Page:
Filipino Coffee Tutorial by Mikey Bustos

Yeah It’s Me, Cooking: Pancit Bihon Guisado

I’m no expert in cooking but I love good food. Now it’s time to stay longer in the kitchen and see if the magic WOKS with me, one recipe at a time.

Happy first year to me, happy first year to me...I did cook pancit but what a nice way to cap off the dinner night with delicious slices of cheese! One of the few Swiss dining experiences I enjoy now is eating some cheese after meals. Swiss cheeses (and French too) are OH, so yummy!

This is it, pancit! Isang taon na! (It’s one year already!)

I celebrated my first year of stay in Switzerland by simply cooking pancit last Saturday. Next to rice, pancit is another big star on the Filipino dining table. In every celebration, pancit is a must. It goes with a lot of varieties, but the most common of all, which I cooked for myself is what we called pancit bihon guisado.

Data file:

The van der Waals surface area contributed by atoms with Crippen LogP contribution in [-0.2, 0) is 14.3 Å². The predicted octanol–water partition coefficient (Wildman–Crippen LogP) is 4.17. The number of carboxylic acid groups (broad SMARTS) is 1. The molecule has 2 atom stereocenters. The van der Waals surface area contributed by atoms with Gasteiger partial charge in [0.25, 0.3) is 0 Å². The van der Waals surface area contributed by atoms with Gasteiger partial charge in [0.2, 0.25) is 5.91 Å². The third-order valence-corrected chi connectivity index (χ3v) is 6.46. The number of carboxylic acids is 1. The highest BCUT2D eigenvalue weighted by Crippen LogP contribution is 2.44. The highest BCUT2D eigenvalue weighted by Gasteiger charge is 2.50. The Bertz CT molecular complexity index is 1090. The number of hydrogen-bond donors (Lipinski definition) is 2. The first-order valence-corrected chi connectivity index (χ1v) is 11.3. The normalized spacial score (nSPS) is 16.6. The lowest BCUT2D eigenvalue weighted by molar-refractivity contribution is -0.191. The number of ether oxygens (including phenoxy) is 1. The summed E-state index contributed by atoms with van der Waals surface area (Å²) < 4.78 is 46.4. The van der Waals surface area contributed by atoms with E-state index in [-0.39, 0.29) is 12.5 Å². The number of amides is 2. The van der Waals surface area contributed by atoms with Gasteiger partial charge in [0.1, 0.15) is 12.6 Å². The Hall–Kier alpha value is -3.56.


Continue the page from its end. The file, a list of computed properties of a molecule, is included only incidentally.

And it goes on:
Pancit (or pansit) is a Filipino term for noodles in Filipino cuisine. The Chinese introduced noodles into the Philippines and it has been adopted into a local cuisine since then. There’s also a food lore handed down from the Chinese, that noodles should be eaten on one’s birthday because noodles represent long life and good health. In my case I don’t only wish the same for myself, but also for a much longer, much enjoyable stay. Though it wasn’t my birthday yet, that must have been the other reason why I served pansit to celebrate!

I wasn’t alone in making the verdict this time around. That night I’ve got a family of three to feed; and the couple who shared the dish with me are not definitely new to cooking. As a neophyte, I was at their mercy. What’s even more perplexing, it is my first time to cook this fancy dish.  I could have felt more relaxed when I learned that the term pancit in Hokkien language (pian i sit) means “something conveniently cooked fast,” but it didn’t turn out that easy for me. Wawa (Poor me).

Continue sipping…

So Swiss: 10 Things I’m Loving About Switzerland Now